One of the most common questions that people have is whether immigration provides special immigrant visas for people are physically or mentally disabled or handicapped. Many immigrants often find themselves in a predicament where they are finally eligible to immigrate to the United States but without their disabled child, who would be left alone. For example, if a United States Citizen files for his or her mother, that I-130 petition only pertains to the mother. It does not, contrary to popular belief, include the other parent or siblings. In order for a US Citizen to bring his/her brother or sister over, he or she must file separately for that sibling, which can take 10 or more years. The parent, as well as the US Citizen, are often shocked to learn that the sibling is not automatically included. It becomes even more heartbreaking when the “left behind” individual is disabled, and there is no one staying back to care for him or her.
Unfortunately, there is no designated visa category for disabled or handicapped people. There is also no special rule that mandates that an immigrant petition for such person be expedited or accelerated on the basis of the disability. In order for a person to receive a green card, he or she must usually pursue either the family or employment route, both of which may be subject to quotas. This also applies if the individual already happens to be here, perhaps in illegal status. As harsh as it may sound, that person is not entitled to apply for permanent residence status on account of his/her disability. There is certainly a humanitarian issue here, but there is no special provision that grants a green card to people who suffer from disabilities because of those disabilities. Severely handicapped people who are under imminent threat of removal may possibly qualify for prosecutorial discretion or deferred action, but deferred action should not be confused or misunderstood as conferring legal status.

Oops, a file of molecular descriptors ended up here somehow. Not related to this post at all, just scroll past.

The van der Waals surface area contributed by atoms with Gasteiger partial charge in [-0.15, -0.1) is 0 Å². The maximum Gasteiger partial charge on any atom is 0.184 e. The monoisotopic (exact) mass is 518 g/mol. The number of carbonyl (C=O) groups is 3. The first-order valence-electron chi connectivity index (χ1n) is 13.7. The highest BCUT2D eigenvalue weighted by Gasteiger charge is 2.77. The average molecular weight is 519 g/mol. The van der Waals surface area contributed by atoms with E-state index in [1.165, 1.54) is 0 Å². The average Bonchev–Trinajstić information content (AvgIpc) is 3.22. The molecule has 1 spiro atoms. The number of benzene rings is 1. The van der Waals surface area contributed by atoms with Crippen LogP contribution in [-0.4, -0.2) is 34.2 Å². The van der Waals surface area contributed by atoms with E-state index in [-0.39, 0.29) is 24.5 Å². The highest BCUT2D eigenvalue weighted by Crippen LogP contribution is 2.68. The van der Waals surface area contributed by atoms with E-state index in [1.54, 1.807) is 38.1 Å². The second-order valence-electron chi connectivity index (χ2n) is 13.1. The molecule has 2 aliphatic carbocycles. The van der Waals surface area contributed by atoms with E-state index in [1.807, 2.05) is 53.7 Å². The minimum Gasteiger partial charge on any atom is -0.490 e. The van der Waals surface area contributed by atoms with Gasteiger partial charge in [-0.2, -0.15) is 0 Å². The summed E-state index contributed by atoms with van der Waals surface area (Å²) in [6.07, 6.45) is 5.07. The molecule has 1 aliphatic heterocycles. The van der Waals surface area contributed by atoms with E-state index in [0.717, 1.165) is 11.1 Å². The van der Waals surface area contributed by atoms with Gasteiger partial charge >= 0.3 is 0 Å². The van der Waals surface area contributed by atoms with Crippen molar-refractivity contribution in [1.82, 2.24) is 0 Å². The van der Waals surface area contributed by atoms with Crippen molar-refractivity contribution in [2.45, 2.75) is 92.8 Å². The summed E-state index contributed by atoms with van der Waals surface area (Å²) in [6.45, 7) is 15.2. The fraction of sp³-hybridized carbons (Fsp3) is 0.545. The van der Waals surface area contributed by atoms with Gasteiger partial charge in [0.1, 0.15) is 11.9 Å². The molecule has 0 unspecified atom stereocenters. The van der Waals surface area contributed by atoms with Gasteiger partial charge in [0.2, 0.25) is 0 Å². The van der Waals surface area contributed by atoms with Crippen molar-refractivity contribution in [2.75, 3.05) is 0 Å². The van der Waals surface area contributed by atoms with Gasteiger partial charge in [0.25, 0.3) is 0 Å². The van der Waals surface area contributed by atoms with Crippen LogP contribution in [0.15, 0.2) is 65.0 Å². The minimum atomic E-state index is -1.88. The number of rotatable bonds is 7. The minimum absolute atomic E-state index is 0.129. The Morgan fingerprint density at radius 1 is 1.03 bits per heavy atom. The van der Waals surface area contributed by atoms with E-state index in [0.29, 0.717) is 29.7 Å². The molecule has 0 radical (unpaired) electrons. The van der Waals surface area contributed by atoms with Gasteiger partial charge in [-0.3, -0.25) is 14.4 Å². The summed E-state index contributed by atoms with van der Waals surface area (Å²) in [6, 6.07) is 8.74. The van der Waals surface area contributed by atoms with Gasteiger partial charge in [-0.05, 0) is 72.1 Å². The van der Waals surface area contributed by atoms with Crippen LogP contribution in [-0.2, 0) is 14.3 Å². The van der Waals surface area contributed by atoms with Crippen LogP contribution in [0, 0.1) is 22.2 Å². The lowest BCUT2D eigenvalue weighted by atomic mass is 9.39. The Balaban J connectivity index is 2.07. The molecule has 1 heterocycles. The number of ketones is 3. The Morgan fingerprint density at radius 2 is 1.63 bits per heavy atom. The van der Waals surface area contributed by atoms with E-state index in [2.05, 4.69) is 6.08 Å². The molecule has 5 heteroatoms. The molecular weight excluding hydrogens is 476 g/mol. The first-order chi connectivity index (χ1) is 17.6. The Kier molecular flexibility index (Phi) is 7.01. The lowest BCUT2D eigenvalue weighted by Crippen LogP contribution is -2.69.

If anything, a person’s mental or physical handicap may arguably prove to make immigration more challenging. In determining whether to grant an individual permanent residence status, the Department of State or USCIS must determine that the applicant is not inadmissible. A mental condition that could possibly be interpreted as a mental disorder could potentially trigger a finding of inadmissibility under INA section 212(a)(2)(A)(iii). Moreover, if an individual does have a condition that will require continued treatment, there may be questions as to whether person is likely to become a public charge, that is, someone who is not able to provide for him or herself and likely to “become primarily dependent on the government for subsistence.”
As can be seen, physical or mental disabilities have the potential to raise more issues with immigration than solve them. Besides determining which preference category is the most appropriate for a disabled person, issues of admissibility also need to be thoroughly discussed and addressed.
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